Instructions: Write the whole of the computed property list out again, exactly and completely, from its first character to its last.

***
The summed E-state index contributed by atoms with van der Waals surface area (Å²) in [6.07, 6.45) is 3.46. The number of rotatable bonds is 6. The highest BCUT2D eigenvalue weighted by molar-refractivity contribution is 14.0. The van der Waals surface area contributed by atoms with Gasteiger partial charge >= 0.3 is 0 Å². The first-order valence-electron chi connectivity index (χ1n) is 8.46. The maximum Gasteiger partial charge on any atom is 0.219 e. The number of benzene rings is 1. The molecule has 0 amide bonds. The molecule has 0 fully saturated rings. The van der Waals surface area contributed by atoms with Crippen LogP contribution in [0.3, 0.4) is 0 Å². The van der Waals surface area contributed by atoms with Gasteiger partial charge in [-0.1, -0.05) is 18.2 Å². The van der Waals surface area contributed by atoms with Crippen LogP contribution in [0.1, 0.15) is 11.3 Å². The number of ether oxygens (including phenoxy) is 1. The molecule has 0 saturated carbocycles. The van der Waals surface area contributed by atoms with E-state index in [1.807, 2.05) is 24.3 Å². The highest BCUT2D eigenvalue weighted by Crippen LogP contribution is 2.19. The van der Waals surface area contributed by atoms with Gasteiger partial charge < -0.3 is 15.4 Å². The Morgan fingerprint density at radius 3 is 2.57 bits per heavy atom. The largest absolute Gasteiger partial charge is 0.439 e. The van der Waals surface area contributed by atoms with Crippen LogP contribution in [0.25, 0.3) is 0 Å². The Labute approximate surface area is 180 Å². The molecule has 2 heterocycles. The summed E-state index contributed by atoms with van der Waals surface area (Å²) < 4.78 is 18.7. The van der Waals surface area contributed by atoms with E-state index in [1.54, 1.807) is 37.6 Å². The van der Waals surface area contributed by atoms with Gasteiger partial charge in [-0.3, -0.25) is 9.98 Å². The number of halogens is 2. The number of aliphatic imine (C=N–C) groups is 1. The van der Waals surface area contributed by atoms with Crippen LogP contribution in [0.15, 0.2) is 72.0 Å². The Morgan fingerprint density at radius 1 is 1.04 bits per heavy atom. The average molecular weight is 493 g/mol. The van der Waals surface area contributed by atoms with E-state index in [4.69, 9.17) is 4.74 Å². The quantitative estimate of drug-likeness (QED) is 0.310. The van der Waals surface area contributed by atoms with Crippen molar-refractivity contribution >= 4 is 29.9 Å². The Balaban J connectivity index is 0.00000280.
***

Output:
The summed E-state index contributed by atoms with van der Waals surface area (Å²) in [6.07, 6.45) is 3.46. The number of rotatable bonds is 6. The highest BCUT2D eigenvalue weighted by molar-refractivity contribution is 14.0. The van der Waals surface area contributed by atoms with Gasteiger partial charge >= 0.3 is 0 Å². The first-order valence-electron chi connectivity index (χ1n) is 8.46. The maximum Gasteiger partial charge on any atom is 0.219 e. The number of benzene rings is 1. The molecule has 0 amide bonds. The molecule has 0 fully saturated rings. The van der Waals surface area contributed by atoms with Crippen LogP contribution in [0.3, 0.4) is 0 Å². The van der Waals surface area contributed by atoms with Gasteiger partial charge in [-0.1, -0.05) is 18.2 Å². The van der Waals surface area contributed by atoms with Crippen LogP contribution in [0.1, 0.15) is 11.3 Å². The number of ether oxygens (including phenoxy) is 1. The molecule has 0 saturated carbocycles. The van der Waals surface area contributed by atoms with E-state index in [1.807, 2.05) is 24.3 Å². The highest BCUT2D eigenvalue weighted by Crippen LogP contribution is 2.19. The van der Waals surface area contributed by atoms with Gasteiger partial charge < -0.3 is 15.4 Å². The Morgan fingerprint density at radius 3 is 2.57 bits per heavy atom. The largest absolute Gasteiger partial charge is 0.439 e. The van der Waals surface area contributed by atoms with Crippen LogP contribution in [0.25, 0.3) is 0 Å². The Labute approximate surface area is 180 Å². The molecule has 2 heterocycles. The summed E-state index contributed by atoms with van der Waals surface area (Å²) < 4.78 is 18.7. The van der Waals surface area contributed by atoms with E-state index in [1.54, 1.807) is 37.6 Å². The van der Waals surface area contributed by atoms with Gasteiger partial charge in [-0.3, -0.25) is 9.98 Å². The number of halogens is 2. The number of aliphatic imine (C=N–C) groups is 1. The van der Waals surface area contributed by atoms with Crippen LogP contribution in [0.15, 0.2) is 72.0 Å². The Morgan fingerprint density at radius 1 is 1.04 bits per heavy atom. The average molecular weight is 493 g/mol. The van der Waals surface area contributed by atoms with E-state index in [4.69, 9.17) is 4.74 Å². The quantitative estimate of drug-likeness (QED) is 0.310. The van der Waals surface area contributed by atoms with Crippen molar-refractivity contribution >= 4 is 29.9 Å². The Balaban J connectivity index is 0.00000280.